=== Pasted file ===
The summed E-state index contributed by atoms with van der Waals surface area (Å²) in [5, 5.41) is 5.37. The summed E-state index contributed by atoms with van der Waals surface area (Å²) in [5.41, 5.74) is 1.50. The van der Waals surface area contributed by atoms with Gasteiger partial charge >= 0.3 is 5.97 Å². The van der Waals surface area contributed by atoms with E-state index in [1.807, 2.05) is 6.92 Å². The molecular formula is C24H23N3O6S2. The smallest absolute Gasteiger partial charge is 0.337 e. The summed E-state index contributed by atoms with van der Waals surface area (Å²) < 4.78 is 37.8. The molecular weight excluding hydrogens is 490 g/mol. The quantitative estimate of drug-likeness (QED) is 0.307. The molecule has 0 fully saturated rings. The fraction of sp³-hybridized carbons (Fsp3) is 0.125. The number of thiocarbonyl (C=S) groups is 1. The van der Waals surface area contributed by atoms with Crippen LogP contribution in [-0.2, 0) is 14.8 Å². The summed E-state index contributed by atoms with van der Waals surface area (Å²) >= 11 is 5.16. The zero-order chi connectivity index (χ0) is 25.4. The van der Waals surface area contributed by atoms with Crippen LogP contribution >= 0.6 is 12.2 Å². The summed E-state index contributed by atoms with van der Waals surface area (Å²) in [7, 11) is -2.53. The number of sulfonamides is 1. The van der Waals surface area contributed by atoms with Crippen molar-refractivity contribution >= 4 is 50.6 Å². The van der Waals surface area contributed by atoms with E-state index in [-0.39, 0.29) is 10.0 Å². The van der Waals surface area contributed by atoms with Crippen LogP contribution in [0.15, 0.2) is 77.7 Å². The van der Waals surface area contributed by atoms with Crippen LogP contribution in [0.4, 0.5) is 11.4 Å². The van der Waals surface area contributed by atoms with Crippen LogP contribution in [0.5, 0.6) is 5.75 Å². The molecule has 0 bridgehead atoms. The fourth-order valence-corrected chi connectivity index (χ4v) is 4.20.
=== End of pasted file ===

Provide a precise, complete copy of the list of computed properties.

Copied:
The summed E-state index contributed by atoms with van der Waals surface area (Å²) in [5, 5.41) is 5.37. The summed E-state index contributed by atoms with van der Waals surface area (Å²) in [5.41, 5.74) is 1.50. The van der Waals surface area contributed by atoms with Gasteiger partial charge >= 0.3 is 5.97 Å². The van der Waals surface area contributed by atoms with E-state index in [1.807, 2.05) is 6.92 Å². The molecular formula is C24H23N3O6S2. The smallest absolute Gasteiger partial charge is 0.337 e. The summed E-state index contributed by atoms with van der Waals surface area (Å²) < 4.78 is 37.8. The molecular weight excluding hydrogens is 490 g/mol. The quantitative estimate of drug-likeness (QED) is 0.307. The molecule has 0 fully saturated rings. The fraction of sp³-hybridized carbons (Fsp3) is 0.125. The number of thiocarbonyl (C=S) groups is 1. The van der Waals surface area contributed by atoms with Crippen LogP contribution in [-0.2, 0) is 14.8 Å². The summed E-state index contributed by atoms with van der Waals surface area (Å²) >= 11 is 5.16. The zero-order chi connectivity index (χ0) is 25.4. The van der Waals surface area contributed by atoms with Crippen LogP contribution >= 0.6 is 12.2 Å². The summed E-state index contributed by atoms with van der Waals surface area (Å²) in [7, 11) is -2.53. The number of sulfonamides is 1. The van der Waals surface area contributed by atoms with Crippen molar-refractivity contribution >= 4 is 50.6 Å². The van der Waals surface area contributed by atoms with E-state index in [-0.39, 0.29) is 10.0 Å². The van der Waals surface area contributed by atoms with Crippen LogP contribution in [0.15, 0.2) is 77.7 Å². The van der Waals surface area contributed by atoms with Crippen LogP contribution in [0.4, 0.5) is 11.4 Å². The van der Waals surface area contributed by atoms with Crippen LogP contribution in [0.5, 0.6) is 5.75 Å². The molecule has 0 bridgehead atoms. The fourth-order valence-corrected chi connectivity index (χ4v) is 4.20.